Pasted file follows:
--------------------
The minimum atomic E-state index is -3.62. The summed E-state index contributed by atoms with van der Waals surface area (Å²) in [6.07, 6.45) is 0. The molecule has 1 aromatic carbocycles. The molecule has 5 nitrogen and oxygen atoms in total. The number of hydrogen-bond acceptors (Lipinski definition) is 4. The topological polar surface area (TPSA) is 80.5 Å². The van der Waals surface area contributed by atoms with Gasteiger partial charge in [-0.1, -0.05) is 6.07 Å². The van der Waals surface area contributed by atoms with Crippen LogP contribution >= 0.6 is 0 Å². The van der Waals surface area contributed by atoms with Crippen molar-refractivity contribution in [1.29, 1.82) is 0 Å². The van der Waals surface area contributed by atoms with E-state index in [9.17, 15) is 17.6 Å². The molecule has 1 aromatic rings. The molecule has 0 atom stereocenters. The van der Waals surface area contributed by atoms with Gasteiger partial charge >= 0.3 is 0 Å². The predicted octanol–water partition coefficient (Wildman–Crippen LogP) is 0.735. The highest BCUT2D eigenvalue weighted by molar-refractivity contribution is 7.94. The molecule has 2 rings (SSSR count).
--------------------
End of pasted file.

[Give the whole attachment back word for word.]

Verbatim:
The minimum atomic E-state index is -3.62. The summed E-state index contributed by atoms with van der Waals surface area (Å²) in [6.07, 6.45) is 0. The molecule has 1 aromatic carbocycles. The molecule has 5 nitrogen and oxygen atoms in total. The number of hydrogen-bond acceptors (Lipinski definition) is 4. The topological polar surface area (TPSA) is 80.5 Å². The van der Waals surface area contributed by atoms with Gasteiger partial charge in [-0.1, -0.05) is 6.07 Å². The van der Waals surface area contributed by atoms with Crippen LogP contribution >= 0.6 is 0 Å². The van der Waals surface area contributed by atoms with Crippen molar-refractivity contribution in [1.29, 1.82) is 0 Å². The van der Waals surface area contributed by atoms with E-state index in [9.17, 15) is 17.6 Å². The molecule has 1 aromatic rings. The molecule has 0 atom stereocenters. The van der Waals surface area contributed by atoms with Gasteiger partial charge >= 0.3 is 0 Å². The predicted octanol–water partition coefficient (Wildman–Crippen LogP) is 0.735. The highest BCUT2D eigenvalue weighted by molar-refractivity contribution is 7.94. The molecule has 2 rings (SSSR count).